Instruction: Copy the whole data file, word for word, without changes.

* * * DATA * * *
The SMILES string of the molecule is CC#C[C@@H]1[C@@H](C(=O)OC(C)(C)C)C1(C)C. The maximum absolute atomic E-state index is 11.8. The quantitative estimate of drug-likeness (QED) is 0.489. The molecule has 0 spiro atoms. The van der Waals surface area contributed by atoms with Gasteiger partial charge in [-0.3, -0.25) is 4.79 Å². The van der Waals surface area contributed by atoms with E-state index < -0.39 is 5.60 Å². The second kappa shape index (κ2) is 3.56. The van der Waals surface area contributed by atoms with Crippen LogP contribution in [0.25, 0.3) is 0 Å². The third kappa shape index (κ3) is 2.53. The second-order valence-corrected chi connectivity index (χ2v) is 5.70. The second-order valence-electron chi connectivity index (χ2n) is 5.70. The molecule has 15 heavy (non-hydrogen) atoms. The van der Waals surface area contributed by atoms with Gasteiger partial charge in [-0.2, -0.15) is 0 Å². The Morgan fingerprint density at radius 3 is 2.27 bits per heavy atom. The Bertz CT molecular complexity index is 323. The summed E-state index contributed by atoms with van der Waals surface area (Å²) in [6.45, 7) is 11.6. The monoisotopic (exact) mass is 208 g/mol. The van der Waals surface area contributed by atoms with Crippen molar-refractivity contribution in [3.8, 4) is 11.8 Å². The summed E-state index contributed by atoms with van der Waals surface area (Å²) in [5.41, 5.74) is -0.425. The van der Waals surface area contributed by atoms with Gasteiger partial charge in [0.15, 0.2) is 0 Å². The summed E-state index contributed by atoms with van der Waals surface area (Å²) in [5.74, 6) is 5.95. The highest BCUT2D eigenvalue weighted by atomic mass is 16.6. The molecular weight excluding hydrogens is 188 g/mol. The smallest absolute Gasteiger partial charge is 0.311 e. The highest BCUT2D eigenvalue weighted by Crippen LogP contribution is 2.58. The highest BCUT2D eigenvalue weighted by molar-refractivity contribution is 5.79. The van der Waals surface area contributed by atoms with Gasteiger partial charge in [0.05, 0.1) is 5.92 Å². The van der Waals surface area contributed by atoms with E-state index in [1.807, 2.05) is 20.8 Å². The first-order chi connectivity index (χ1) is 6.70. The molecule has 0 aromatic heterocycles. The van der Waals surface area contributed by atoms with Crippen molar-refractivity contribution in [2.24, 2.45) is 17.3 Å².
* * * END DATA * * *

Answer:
The SMILES string of the molecule is CC#C[C@@H]1[C@@H](C(=O)OC(C)(C)C)C1(C)C. The maximum absolute atomic E-state index is 11.8. The quantitative estimate of drug-likeness (QED) is 0.489. The molecule has 0 spiro atoms. The van der Waals surface area contributed by atoms with Gasteiger partial charge in [-0.3, -0.25) is 4.79 Å². The van der Waals surface area contributed by atoms with E-state index < -0.39 is 5.60 Å². The second kappa shape index (κ2) is 3.56. The van der Waals surface area contributed by atoms with Crippen LogP contribution in [0.25, 0.3) is 0 Å². The third kappa shape index (κ3) is 2.53. The second-order valence-corrected chi connectivity index (χ2v) is 5.70. The second-order valence-electron chi connectivity index (χ2n) is 5.70. The molecule has 15 heavy (non-hydrogen) atoms. The van der Waals surface area contributed by atoms with Gasteiger partial charge in [-0.2, -0.15) is 0 Å². The Morgan fingerprint density at radius 3 is 2.27 bits per heavy atom. The Bertz CT molecular complexity index is 323. The summed E-state index contributed by atoms with van der Waals surface area (Å²) in [6.45, 7) is 11.6. The monoisotopic (exact) mass is 208 g/mol. The van der Waals surface area contributed by atoms with Crippen molar-refractivity contribution in [3.8, 4) is 11.8 Å². The summed E-state index contributed by atoms with van der Waals surface area (Å²) in [5.41, 5.74) is -0.425. The van der Waals surface area contributed by atoms with Gasteiger partial charge in [0.15, 0.2) is 0 Å². The summed E-state index contributed by atoms with van der Waals surface area (Å²) in [5.74, 6) is 5.95. The highest BCUT2D eigenvalue weighted by atomic mass is 16.6. The molecular weight excluding hydrogens is 188 g/mol. The smallest absolute Gasteiger partial charge is 0.311 e. The highest BCUT2D eigenvalue weighted by Crippen LogP contribution is 2.58. The highest BCUT2D eigenvalue weighted by molar-refractivity contribution is 5.79. The van der Waals surface area contributed by atoms with Gasteiger partial charge in [0.05, 0.1) is 5.92 Å². The van der Waals surface area contributed by atoms with E-state index in [1.807, 2.05) is 20.8 Å². The first-order chi connectivity index (χ1) is 6.70. The molecule has 0 aromatic heterocycles. The van der Waals surface area contributed by atoms with Crippen molar-refractivity contribution in [2.24, 2.45) is 17.3 Å².